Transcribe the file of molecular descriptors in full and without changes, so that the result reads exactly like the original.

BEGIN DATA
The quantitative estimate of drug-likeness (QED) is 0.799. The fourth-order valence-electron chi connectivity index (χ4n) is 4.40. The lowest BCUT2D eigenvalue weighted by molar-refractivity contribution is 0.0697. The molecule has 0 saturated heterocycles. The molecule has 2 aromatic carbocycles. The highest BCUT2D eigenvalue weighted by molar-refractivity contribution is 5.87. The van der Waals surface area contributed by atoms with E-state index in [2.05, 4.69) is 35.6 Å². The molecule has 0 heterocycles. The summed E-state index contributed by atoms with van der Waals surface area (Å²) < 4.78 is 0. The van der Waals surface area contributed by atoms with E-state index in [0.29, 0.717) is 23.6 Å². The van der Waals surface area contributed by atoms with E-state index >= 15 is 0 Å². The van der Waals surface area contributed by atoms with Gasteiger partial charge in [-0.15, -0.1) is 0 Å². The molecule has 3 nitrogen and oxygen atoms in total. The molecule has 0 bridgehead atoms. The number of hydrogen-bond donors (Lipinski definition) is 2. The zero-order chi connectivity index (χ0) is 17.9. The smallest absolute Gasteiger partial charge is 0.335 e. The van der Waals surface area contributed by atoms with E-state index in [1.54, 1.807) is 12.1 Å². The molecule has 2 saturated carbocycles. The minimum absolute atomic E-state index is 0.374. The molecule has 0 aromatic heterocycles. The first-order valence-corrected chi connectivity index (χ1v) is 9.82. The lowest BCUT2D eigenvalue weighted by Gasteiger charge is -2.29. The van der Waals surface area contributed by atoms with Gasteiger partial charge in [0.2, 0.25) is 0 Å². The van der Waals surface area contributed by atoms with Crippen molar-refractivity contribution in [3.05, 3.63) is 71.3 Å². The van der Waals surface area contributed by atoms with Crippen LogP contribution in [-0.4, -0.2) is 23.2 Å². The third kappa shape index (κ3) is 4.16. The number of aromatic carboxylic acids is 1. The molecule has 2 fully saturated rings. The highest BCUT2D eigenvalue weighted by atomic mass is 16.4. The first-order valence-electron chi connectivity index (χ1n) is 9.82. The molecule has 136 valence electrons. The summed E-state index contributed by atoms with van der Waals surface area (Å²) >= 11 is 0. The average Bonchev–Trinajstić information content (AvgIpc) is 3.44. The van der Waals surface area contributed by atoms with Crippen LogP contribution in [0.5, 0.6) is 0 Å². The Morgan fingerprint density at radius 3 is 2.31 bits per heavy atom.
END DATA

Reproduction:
The quantitative estimate of drug-likeness (QED) is 0.799. The fourth-order valence-electron chi connectivity index (χ4n) is 4.40. The lowest BCUT2D eigenvalue weighted by molar-refractivity contribution is 0.0697. The molecule has 0 saturated heterocycles. The molecule has 2 aromatic carbocycles. The highest BCUT2D eigenvalue weighted by molar-refractivity contribution is 5.87. The van der Waals surface area contributed by atoms with E-state index in [2.05, 4.69) is 35.6 Å². The molecule has 0 heterocycles. The summed E-state index contributed by atoms with van der Waals surface area (Å²) < 4.78 is 0. The van der Waals surface area contributed by atoms with E-state index in [0.29, 0.717) is 23.6 Å². The van der Waals surface area contributed by atoms with E-state index >= 15 is 0 Å². The van der Waals surface area contributed by atoms with Gasteiger partial charge in [-0.15, -0.1) is 0 Å². The molecule has 3 nitrogen and oxygen atoms in total. The molecule has 0 bridgehead atoms. The number of hydrogen-bond donors (Lipinski definition) is 2. The zero-order chi connectivity index (χ0) is 17.9. The smallest absolute Gasteiger partial charge is 0.335 e. The van der Waals surface area contributed by atoms with E-state index in [1.54, 1.807) is 12.1 Å². The molecule has 2 saturated carbocycles. The minimum absolute atomic E-state index is 0.374. The molecule has 0 aromatic heterocycles. The first-order valence-corrected chi connectivity index (χ1v) is 9.82. The lowest BCUT2D eigenvalue weighted by Gasteiger charge is -2.29. The van der Waals surface area contributed by atoms with Gasteiger partial charge in [0.2, 0.25) is 0 Å². The van der Waals surface area contributed by atoms with Crippen molar-refractivity contribution in [3.05, 3.63) is 71.3 Å². The van der Waals surface area contributed by atoms with Crippen LogP contribution in [-0.4, -0.2) is 23.2 Å². The third kappa shape index (κ3) is 4.16. The number of aromatic carboxylic acids is 1. The molecule has 2 fully saturated rings. The highest BCUT2D eigenvalue weighted by atomic mass is 16.4. The first-order valence-electron chi connectivity index (χ1n) is 9.82. The molecule has 136 valence electrons. The summed E-state index contributed by atoms with van der Waals surface area (Å²) >= 11 is 0. The average Bonchev–Trinajstić information content (AvgIpc) is 3.44. The van der Waals surface area contributed by atoms with Crippen LogP contribution in [0.5, 0.6) is 0 Å². The Morgan fingerprint density at radius 3 is 2.31 bits per heavy atom.